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The bloody origins of Britain's St. Patrick's Day shamrock tradition

A soldier wears a St. Patrick's Day shamrock.
A soldier wears a St. Patrick's Day shamrock.
Tim Graham

It's a quaint tradition that continues to this day: Every Saint Patrick's Day, a member of the British royal family presents the Irish Guards with shamrocks for their headgear. Sometimes the green clover falls so far it covers their faces.

But many people may not be aware that this shamrock tradition has a grisly history. Queen Victoria devised the "wearing of the green" in 1900 in support of one of the British empire's most brutal wars.

The shamrock tradition originated with Irish deaths in the Boer War

The Queen Mother presents shamrock in 1997.

The Queen Mother presents shamrock in 1997, almost 100 years after Queen Victoria began the tradition. (Tim Graham/Getty Images)

The Boer War was fought from 1899 to 1902, and was, in part, precipitated by gold. In 1886, gold was discovered in the Witwatersrand ridge in the Transvaal. As the British moved into the region, they came into conflict with the white, non-British settlers known as Boers. War soon broke out, with the Orange Free State and Transvaal allied against the British empire.

Britain thought the war would be a cakewalk. It wasn't. As described in Gregory Fremont-Barne's The Boer War, Boer guerrilla warfare challenged the Brits' formal military style. The British, in turn, responded with scorched-earth policies and concentration camps that resulted in the deaths of thousands of Boers and black South Africans.

Throughout it all, Queen Victoria remained staunch in her advocacy of the British military, saying in 1899: "We are not interested in the possibilities of defeat. They do not exist."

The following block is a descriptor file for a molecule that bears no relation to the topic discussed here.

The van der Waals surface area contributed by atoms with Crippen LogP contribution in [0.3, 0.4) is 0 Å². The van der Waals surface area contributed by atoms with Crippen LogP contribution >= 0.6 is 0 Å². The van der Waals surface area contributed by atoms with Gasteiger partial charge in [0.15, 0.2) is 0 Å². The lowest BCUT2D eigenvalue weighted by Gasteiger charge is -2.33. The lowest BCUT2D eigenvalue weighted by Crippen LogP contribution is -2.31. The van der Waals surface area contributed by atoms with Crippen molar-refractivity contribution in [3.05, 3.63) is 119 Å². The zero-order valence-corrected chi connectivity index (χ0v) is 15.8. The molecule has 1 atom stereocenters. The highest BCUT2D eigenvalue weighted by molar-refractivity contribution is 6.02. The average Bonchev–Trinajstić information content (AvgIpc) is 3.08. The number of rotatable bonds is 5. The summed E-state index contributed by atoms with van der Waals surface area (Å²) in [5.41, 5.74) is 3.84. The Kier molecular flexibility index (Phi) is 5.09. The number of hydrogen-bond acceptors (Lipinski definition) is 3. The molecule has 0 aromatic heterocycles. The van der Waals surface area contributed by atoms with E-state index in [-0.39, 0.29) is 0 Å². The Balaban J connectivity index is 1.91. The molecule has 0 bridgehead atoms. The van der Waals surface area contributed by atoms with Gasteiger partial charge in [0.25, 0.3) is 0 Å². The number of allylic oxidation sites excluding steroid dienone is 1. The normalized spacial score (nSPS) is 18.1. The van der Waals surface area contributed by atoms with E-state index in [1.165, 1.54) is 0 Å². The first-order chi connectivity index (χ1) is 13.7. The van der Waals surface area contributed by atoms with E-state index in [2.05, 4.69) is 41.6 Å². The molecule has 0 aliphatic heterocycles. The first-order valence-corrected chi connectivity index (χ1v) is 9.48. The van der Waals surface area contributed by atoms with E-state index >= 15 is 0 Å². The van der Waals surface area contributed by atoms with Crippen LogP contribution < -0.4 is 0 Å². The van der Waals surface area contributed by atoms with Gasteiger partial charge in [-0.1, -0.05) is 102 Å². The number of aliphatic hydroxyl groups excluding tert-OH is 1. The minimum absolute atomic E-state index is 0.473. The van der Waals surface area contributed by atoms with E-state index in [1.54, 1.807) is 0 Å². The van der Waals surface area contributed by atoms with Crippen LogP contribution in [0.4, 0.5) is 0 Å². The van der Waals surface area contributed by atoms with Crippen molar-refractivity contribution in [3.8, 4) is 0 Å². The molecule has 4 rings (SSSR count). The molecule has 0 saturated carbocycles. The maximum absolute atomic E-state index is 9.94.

And that brings us to the shamrock. Irish volunteer soldiers made up a few regiments of the British military. And, as Irish casualties mounted, Victoria responded with a gesture of support. On March 2, the queen formed a new unit, the Irish Guards, and declared they could wear a sprig of shamrock on their heads to celebrate St. Patrick's Day.

This was a sharp break with tradition. For years, the British forbade "the wearin' of the green" because it symbolized Irish dissidence. The sudden reversal was portrayed as a way to hold together the empire and maintain Irish support of the war. A volunteer regiment required volunteers, and the shamrocks were an easy way to keep support. It wasn't just a way of shoring up the military in South Africa, however — it was also an attempt to maintain relations with Ireland.

Queen Victoria circa 1899.

Queen Victoria circa 1899. (Hulton Archive/Getty Images)

On April 2, 1900, Queen Victoria continued her PR push with Ireland by visiting Dublin. Despite the threat of Fenian attacks by those seeking Irish independence, Victoria stayed for three weeks, openly campaigning for Irish support and sharing gratitude to "the motherland of those brave sons who had borne themselves in defence of my Crown and Empire."

Not everyone was swayed by Victoria's flattery. As biographer Sydney Lee wrote, the trip "brought into broad relief the neglect of Ireland that preceded it." Like the shamrock on Irish headgear, it was a symbol rather than a change in policy.

Irish soldiers still wear shamrocks today

Kate Middleton presents the shamrock in 2014.

Kate Middleton presents the shamrock in 2014. (Chris Jackson/Getty Images)

Today, it's still a tradition for Irish soldiers to wear shamrocks on March 17. The shamrock is usually presented by a member of the royal family; in 2014, Kate Middleton did the honors.

The Boer War ended with British victory in 1902, but only after a bloody conflict over gold that rewrote British war. It was followed in 1910 by the Union of South Africa, and in 1921, Ireland gained some independence, as well. Slowly, the British empire was shrinking. But one strange tradition borne out of imperial necessity — a pile of shamrocks on a soldier's head — endures even today.

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